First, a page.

How Sou Fujimoto Promotes Community By Uniting Seemingly Opposite Elements


Architecture meets the outdoors in Sou Fujimoto's L’arbre Blanc housing tower, under construction in Montpeller, France. Image Courtesy of SFA+NLA+OXO+RSI

Architecture meets the outdoors in Sou Fujimoto's L’arbre Blanc housing tower, under construction in Montpeller, France. Image Courtesy of SFA+NLA+OXO+RSI

This article was originally published by Redshift as “Architect Sou Fujimoto Has Radical Ideas for Familiar Communal Spaces.”

The destruction wrought upon Ishinomaki by the 2011 Great East Japan Earthquake and Tsunami damaged the city’s civic hall and cultural center beyond repair. To rebuild, Ishinomaki City wanted to create a landmark combining these two facilities into a new complex—one that would be like a city unto itself, serving the community.

In 2016, design proposals were screened in a process that included public presentations, with many locals participating. In the end, Sou Fujimoto, a leader among the next generation of Japan’s architects, was selected for his innovative design.

The planned site, set off from downtown, is surrounded by residential areas and a scenic mountain backdrop. “I wanted to create a new landscape for Ishinomaki that people would find familiar both from near and afar,” Fujimoto says.


Fujimoto’s vision for the new Ishinomaki City Cultural Center calls for a single structure that evokes the feel of a cluster of buildings. Image Courtesy of SFA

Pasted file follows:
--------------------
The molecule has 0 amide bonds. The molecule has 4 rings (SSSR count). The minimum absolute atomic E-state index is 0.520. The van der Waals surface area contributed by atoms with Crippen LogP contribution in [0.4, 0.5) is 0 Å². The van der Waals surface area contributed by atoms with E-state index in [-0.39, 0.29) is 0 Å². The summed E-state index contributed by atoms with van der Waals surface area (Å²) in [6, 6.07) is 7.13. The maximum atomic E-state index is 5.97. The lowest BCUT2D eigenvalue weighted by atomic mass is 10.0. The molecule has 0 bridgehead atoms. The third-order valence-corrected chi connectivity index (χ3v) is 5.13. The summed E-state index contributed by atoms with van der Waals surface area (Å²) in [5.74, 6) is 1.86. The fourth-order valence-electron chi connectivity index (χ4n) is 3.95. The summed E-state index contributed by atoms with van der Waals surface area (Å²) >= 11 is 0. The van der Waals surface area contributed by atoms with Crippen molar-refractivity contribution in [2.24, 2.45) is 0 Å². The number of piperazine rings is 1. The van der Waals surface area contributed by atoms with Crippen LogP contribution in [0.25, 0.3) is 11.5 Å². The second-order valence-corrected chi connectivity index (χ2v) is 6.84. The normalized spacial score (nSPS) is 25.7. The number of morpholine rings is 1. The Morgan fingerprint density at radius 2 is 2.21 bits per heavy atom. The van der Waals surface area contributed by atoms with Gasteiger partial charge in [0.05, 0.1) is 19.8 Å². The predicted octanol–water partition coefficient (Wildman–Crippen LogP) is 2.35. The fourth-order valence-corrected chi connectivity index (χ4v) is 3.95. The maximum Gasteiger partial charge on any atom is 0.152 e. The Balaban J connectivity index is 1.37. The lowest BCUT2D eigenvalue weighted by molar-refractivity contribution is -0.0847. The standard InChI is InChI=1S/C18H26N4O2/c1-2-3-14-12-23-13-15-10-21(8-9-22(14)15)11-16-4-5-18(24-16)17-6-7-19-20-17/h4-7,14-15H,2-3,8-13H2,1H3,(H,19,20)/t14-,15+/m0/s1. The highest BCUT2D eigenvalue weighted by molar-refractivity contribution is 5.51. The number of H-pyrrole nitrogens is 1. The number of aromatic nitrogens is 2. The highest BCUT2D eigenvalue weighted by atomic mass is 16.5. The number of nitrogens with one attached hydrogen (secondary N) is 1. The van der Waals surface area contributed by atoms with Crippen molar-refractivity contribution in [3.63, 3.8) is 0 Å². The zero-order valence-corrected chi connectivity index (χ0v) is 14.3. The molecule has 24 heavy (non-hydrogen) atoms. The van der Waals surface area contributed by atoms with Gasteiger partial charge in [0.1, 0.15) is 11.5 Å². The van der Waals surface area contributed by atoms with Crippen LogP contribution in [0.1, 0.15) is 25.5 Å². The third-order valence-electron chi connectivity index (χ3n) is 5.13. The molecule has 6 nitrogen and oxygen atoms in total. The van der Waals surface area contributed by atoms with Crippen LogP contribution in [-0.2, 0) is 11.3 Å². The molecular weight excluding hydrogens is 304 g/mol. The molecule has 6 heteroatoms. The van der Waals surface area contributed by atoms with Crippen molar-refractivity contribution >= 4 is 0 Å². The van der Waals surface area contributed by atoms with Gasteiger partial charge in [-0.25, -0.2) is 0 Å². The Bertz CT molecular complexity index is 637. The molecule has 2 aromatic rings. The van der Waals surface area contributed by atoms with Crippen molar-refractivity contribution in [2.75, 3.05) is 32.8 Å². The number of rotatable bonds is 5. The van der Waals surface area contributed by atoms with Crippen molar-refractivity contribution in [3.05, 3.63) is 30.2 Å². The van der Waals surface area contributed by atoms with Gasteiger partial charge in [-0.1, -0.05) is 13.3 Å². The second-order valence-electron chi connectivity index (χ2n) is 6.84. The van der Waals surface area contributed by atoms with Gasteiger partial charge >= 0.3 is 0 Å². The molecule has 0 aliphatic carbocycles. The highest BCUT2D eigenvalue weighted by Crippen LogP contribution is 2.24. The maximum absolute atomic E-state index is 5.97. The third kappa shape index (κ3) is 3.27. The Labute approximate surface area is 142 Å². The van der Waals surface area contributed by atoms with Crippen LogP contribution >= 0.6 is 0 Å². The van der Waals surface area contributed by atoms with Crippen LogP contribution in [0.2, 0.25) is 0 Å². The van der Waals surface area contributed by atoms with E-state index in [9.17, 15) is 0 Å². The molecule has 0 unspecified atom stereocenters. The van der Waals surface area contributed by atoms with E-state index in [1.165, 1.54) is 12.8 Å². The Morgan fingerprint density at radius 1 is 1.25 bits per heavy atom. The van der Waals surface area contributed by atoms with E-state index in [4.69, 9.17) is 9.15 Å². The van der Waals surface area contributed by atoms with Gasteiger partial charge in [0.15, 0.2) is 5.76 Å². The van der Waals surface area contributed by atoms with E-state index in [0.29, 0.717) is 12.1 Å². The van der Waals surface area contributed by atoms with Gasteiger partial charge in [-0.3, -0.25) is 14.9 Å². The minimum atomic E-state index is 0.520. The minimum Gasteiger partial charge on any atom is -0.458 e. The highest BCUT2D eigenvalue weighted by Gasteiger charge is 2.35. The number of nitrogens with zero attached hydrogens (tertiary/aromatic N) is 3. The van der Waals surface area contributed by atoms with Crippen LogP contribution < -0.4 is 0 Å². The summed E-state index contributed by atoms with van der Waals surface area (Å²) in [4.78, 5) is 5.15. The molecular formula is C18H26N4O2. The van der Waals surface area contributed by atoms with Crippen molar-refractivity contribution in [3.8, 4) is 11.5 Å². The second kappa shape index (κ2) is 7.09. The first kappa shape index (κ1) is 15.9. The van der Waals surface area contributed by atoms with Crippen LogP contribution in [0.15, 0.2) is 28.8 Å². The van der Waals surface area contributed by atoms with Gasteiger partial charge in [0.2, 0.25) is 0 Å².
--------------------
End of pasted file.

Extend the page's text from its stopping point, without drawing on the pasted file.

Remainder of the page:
Fujimoto’s vision for the new Ishinomaki City Cultural Center calls for a single structure that evokes the feel of a cluster of buildings. Image Courtesy of SFA

Working on projects around the world from his studios in Tokyo and Paris, Fujimoto aims for structural forms that are simple and subtle in nature, yet distinctly otherworldly and playful. He has designed everything from bus stops, public restrooms, and private homes to university facilities and office buildings. Recent works include the Musashino Art University Museum and Library built in 2010, and the 2013 Serpentine Pavilion installation in London’s Kensington Gardens—previous winners of the commission include Frank Gehry and Zaha Hadid.

But among his projects that have reverberated through the architectural world, his plans for the Ishinomaki Cultural Complex Center stand out. Construction will begin in fall 2018 and is scheduled to be completed in spring 2021.

Rebuilding Memories